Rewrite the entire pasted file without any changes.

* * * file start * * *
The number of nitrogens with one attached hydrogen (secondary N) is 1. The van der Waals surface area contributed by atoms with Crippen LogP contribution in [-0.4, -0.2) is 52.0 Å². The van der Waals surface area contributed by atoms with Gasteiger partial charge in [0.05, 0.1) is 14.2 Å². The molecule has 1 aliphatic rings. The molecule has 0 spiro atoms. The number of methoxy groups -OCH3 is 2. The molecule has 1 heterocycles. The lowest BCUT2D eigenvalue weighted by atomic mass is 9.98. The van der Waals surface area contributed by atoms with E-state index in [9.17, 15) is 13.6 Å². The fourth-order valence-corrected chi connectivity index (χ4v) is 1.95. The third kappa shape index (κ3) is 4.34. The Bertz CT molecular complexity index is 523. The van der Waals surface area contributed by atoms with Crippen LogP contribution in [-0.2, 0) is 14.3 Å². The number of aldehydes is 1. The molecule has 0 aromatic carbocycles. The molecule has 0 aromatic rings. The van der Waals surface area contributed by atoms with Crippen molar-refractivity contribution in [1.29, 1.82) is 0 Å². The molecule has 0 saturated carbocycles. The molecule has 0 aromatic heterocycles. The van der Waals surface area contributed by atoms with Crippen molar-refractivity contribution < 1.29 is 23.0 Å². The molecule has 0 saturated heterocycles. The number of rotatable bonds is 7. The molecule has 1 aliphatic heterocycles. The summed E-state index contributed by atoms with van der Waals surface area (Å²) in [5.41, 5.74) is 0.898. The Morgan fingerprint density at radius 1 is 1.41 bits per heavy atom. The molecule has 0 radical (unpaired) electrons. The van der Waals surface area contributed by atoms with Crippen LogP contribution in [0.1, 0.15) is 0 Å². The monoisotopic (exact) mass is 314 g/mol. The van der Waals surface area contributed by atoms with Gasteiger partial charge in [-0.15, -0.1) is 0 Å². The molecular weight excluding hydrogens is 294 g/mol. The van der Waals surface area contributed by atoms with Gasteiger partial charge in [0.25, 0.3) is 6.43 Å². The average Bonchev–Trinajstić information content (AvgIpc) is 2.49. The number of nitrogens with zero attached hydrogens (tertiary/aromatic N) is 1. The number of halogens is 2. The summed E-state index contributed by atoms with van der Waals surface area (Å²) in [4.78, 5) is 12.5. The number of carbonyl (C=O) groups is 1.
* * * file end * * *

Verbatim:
The number of nitrogens with one attached hydrogen (secondary N) is 1. The van der Waals surface area contributed by atoms with Crippen LogP contribution in [-0.4, -0.2) is 52.0 Å². The van der Waals surface area contributed by atoms with Gasteiger partial charge in [0.05, 0.1) is 14.2 Å². The molecule has 1 aliphatic rings. The molecule has 0 spiro atoms. The number of methoxy groups -OCH3 is 2. The molecule has 1 heterocycles. The lowest BCUT2D eigenvalue weighted by atomic mass is 9.98. The van der Waals surface area contributed by atoms with E-state index in [9.17, 15) is 13.6 Å². The fourth-order valence-corrected chi connectivity index (χ4v) is 1.95. The third kappa shape index (κ3) is 4.34. The Bertz CT molecular complexity index is 523. The van der Waals surface area contributed by atoms with Crippen LogP contribution in [-0.2, 0) is 14.3 Å². The number of aldehydes is 1. The molecule has 0 aromatic carbocycles. The molecule has 0 aromatic rings. The van der Waals surface area contributed by atoms with Crippen molar-refractivity contribution in [1.29, 1.82) is 0 Å². The molecule has 0 saturated carbocycles. The molecule has 0 aromatic heterocycles. The van der Waals surface area contributed by atoms with Crippen molar-refractivity contribution < 1.29 is 23.0 Å². The molecule has 0 saturated heterocycles. The number of rotatable bonds is 7. The molecule has 1 aliphatic heterocycles. The summed E-state index contributed by atoms with van der Waals surface area (Å²) in [5.41, 5.74) is 0.898. The Morgan fingerprint density at radius 1 is 1.41 bits per heavy atom. The molecule has 0 radical (unpaired) electrons. The van der Waals surface area contributed by atoms with Crippen LogP contribution in [0.1, 0.15) is 0 Å². The monoisotopic (exact) mass is 314 g/mol. The van der Waals surface area contributed by atoms with Gasteiger partial charge in [-0.15, -0.1) is 0 Å². The molecular weight excluding hydrogens is 294 g/mol. The van der Waals surface area contributed by atoms with Gasteiger partial charge in [0.25, 0.3) is 6.43 Å². The average Bonchev–Trinajstić information content (AvgIpc) is 2.49. The number of nitrogens with zero attached hydrogens (tertiary/aromatic N) is 1. The number of halogens is 2. The summed E-state index contributed by atoms with van der Waals surface area (Å²) in [4.78, 5) is 12.5. The number of carbonyl (C=O) groups is 1.